It is clear from Mendelssohn’s letters even before their tour that he intended to write a symphony based on his Scottish experiences and the opening of the work came to him on the evening of 31st July 1829 when "In the evening twilight we went today to the palace where Queen Mary lived and loved; a little room is shown there with a winding staircase leading up to the door; up this way they came and found Rizzio in that little room, pulled him out, and three rooms off there is a dark corner, where they murdered him. The chapel close to it is now roofless; grass and ivy grow there, and at that broken altar Mary was crowned Queen of Scotland. Everything around is broken and mouldering, and the bright sky shines in. I believe I found today in that old chapel the beginning of my Scottish Symphony."

Louis Daguerre “The Ruins of Holyrood Chapel”, 1824

Louis Daguerre “The Ruins of Holyrood Chapel”, 1824

Courtesy of National Museums Liverpool, Walker Art Gallery, where this image can be viewed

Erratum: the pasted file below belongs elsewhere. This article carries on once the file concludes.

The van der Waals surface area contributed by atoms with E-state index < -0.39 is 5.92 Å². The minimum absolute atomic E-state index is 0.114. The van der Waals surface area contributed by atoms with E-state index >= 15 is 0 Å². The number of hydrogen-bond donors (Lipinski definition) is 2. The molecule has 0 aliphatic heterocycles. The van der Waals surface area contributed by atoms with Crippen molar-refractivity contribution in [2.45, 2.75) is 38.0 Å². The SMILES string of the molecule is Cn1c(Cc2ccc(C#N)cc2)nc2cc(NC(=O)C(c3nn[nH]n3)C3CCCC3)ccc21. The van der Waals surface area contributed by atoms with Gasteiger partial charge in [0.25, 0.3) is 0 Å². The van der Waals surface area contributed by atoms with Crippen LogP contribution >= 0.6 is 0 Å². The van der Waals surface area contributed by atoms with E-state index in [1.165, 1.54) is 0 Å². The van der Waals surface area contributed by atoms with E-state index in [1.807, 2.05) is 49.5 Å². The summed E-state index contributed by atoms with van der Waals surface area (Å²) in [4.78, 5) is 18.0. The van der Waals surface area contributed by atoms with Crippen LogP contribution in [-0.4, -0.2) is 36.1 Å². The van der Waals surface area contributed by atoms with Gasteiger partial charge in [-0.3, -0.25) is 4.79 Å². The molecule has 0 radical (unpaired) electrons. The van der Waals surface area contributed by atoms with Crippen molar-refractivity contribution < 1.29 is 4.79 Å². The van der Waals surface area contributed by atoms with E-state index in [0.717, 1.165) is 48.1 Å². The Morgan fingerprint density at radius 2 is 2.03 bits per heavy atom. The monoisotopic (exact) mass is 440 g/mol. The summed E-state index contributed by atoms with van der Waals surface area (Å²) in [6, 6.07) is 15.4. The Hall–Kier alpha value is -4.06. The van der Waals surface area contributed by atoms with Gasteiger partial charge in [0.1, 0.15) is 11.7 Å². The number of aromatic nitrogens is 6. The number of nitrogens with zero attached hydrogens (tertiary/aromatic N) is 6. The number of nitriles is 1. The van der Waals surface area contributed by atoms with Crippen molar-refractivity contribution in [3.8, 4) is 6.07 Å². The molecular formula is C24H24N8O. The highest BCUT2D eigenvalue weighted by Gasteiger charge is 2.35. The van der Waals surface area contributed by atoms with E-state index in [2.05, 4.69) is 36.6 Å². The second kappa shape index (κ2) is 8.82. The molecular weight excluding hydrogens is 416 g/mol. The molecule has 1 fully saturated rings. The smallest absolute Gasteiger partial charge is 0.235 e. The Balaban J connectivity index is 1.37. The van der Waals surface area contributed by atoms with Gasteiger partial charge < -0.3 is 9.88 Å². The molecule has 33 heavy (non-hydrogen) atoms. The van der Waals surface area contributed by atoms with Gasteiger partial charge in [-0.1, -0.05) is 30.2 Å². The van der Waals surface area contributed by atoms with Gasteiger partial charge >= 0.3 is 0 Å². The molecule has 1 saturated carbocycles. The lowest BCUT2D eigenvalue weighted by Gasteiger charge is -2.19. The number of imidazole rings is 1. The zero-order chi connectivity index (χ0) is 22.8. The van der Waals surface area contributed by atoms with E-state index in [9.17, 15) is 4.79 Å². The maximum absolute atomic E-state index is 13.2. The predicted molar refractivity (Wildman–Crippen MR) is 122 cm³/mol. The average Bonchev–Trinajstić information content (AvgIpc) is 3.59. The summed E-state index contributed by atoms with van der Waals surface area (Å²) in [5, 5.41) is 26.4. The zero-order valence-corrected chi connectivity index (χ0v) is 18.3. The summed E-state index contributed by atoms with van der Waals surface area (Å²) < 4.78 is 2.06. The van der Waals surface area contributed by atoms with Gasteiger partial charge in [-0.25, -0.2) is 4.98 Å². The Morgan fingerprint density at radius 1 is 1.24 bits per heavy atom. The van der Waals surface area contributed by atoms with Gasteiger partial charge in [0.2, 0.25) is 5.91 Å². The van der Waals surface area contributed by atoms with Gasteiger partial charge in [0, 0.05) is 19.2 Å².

The pre-occupation with Mary Queen of Scots and Scottish history more generally are important factors in understanding the Scottish Symphony. As well her being in his thoughts when Mendelssohn wrote down the opening slow introduction, references to Mary are detectable in the slow movement and in the coda to the finale. And there are “battle sequences” in the finale which call to mind battles which Mendelssohn and Klingemann were certainly aware of as we know from a Klingemann poem that mentions the Battle of Killiecrankie of 1689 and the 1745 Jacobite uprising, and they cannot have passed through Glencoe without a passing thought for the massacre that took place there three years after Killiecrankie.